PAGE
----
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Outcome after severe head injury treated by an integrated trauma system.
  1. T J Coats,
  2. C J Kirk,
  3. M Dawson
  1. Helicopter Emergency Medical Service, Royal Hospitals Trust, Whitechapel, London. t.j.coats@mds.qmw.ac.uk

    Abstract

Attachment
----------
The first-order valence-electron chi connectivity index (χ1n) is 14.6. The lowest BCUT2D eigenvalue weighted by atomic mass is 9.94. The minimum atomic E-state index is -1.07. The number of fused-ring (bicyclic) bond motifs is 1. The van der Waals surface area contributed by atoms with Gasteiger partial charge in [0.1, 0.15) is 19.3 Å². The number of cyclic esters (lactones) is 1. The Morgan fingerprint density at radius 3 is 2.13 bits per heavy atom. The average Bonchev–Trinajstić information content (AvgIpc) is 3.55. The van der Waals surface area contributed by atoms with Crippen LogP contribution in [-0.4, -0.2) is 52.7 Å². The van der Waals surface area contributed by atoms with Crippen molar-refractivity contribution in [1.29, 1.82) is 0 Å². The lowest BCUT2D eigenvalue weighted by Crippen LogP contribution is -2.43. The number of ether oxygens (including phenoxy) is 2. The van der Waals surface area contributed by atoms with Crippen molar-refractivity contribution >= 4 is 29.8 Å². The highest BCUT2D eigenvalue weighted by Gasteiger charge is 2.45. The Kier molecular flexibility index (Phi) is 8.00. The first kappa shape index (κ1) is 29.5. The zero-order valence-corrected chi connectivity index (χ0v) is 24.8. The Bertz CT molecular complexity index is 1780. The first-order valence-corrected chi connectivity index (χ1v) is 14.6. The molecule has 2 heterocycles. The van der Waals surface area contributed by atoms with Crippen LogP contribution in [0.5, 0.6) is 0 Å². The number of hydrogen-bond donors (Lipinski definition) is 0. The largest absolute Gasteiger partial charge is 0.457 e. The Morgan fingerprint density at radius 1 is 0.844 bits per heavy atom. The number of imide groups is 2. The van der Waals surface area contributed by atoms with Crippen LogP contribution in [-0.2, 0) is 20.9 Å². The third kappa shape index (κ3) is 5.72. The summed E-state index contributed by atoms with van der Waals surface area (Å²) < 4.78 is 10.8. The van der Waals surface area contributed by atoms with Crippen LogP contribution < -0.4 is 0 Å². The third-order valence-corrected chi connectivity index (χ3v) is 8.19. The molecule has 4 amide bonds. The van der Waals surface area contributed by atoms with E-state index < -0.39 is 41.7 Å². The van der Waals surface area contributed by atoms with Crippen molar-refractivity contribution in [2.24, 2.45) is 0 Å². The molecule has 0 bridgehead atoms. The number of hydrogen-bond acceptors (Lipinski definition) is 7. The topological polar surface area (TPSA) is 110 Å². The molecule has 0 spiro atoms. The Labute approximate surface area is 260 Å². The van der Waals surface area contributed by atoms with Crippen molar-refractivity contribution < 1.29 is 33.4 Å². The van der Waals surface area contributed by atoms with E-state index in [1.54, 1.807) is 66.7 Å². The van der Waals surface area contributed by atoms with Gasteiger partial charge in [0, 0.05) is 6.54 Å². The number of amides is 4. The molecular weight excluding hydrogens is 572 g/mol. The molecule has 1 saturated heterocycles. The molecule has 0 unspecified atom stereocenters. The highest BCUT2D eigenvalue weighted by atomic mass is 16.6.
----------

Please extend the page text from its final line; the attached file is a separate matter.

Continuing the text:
OBJECTIVES: To describe outcome after treatment of severe head injury within an integrated trauma system. METHODS: A retrospective analysis of all patients with severe head injury admitted to the Royal London Hospital by the Helicopter Emergency Medical Service (HEMS) between 1991 and 1994. Type of injury was defined on initial computed tomography of the head and outcomes assessed 12 months after injury using the Glasgow outcome score. RESULTS: 6.5% of HEMS patients had long term severe disability (severe disability or persistent vegetative state on the outcome score); 34.5% made a good recovery. CONCLUSIONS: The concern that a large number of severely disabled long term survivors might result as a consequence of this system of trauma management is not confirmed. The case mix of severity of extracranial injuries in these patients makes comparison with other published series difficult, but these data fit the hypothesis that pre-hospital correction of hypoxia and hypotension after head injury improves outcome.

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